A Train of Virgin Trains Company

What Changed with Privatization in UK?

Third and last chapter of interview with Jools, a loco driver in UK:

How privatization done in UK?

The privatisation in the UK is done on a franchise basis, therefore each region or route may have a different operator. The government owns the company Network Rail who own and maintain the infrastructure, although at one point this was also privately owned too(Railtrack). Franchises last from 7 to 20 years or so, and the operator typically pays the government a premium each year in return.

What has changed by privatization?

A positive from the privatisation is that the levels of service are far better in many places than they used to be. However this comes at a price for the user, as they are run for profit opposed to being run as a service in my opinion.

What does this mean for people?

Rail travel in the UK is at an all time high, and as a result overcrowding is becoming a big issue. Some lines, mainly in the South East, are running at almost full capacity now, so no more services can be operated without infrastructure improvements.

What has changed for loco drivers?

Simple answer: wages and conditions. Typically the wages are higher than they used to be, although for this conditions are a lot more flexible than they used to be. This includes longer working days and more movement from rostered times. As a driver we earn more, and typically work less hours than we did previously, although the job is vastly different in a private sector, being more cost orientated.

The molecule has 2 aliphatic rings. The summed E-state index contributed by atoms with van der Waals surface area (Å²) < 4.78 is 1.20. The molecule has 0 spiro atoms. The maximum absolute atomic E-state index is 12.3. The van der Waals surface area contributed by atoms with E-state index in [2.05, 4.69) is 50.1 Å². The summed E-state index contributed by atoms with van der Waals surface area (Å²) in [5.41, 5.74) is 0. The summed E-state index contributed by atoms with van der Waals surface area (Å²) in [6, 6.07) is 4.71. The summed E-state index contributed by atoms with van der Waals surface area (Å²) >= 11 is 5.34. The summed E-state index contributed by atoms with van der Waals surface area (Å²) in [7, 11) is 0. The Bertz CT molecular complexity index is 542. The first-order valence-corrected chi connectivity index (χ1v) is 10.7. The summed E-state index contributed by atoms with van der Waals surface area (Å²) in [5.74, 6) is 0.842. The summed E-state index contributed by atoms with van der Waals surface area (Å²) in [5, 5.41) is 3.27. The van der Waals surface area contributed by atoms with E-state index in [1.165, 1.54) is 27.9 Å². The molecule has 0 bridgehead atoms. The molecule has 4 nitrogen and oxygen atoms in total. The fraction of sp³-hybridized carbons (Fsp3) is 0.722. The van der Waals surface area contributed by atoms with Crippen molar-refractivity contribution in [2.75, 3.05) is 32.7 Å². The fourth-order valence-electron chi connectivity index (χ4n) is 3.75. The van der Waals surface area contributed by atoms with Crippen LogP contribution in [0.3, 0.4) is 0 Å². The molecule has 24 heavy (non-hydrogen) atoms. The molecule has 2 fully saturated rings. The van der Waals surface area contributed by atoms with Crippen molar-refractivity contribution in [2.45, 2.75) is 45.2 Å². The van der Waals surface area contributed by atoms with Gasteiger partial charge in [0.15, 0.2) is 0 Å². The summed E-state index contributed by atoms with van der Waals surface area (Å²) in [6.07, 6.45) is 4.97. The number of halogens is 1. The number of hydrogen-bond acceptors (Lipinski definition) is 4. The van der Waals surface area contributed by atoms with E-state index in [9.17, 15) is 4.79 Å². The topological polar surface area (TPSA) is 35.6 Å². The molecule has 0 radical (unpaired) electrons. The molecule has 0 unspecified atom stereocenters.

What else?

The other thing that has changed a lot is the variety of work. With each private company concentrating on one area or route the drivers are usually working the same route with the same type of train all the time. We used to have a good variety of work when it was BR, doing freight or passenger trains to different destinations on different days, but this has all gone now.

What about the training?

The whole driver training system changed from 1988 when secondmen were no longer required. Since then it has become far more classroom orientated, with the candidates learning more this was than by experience. Once they have done the classroom work they are put with a qualified driver for a period of time (a few months) who supervise their train handling and observance of the rules etc. Following this they will take a final exam. This typically takes around 10 months from start to finish as I understand it.

You had long travel by trains in Turkey. How is your experience?

I thoroughly enjoy my journeys around Turkey, with the majority of the trains being clean and comfortable, and the staff friendly. The online booking system allowing me to see what was available is fantastic when planning journeys.

You were one of the few to use “tren tur kart”?

Shame about the issues booking sleepers with the tren tur karts!

What about the sleepers? Did you enjoy long journeys with them?

The sleeping coaches were excellent. The restaurant cars are very good, if a little frustrating at times with the lack of stock of some options. The pullman coachers were comfortable, so all in all very happy with the accommodation.

I look forward to my next visit! I think the scenery is excellent and thoroughly enjoyed watching the world go by the window!

Photo and interview: Onur Uysal

Related Articles:
Working Conditions of Loco Drivers in UK
Being a Loco Driver in UK
New Organization Chart of TCDD Tasimacilik AS
Liberalization of Turkish Railways – Railway Companies

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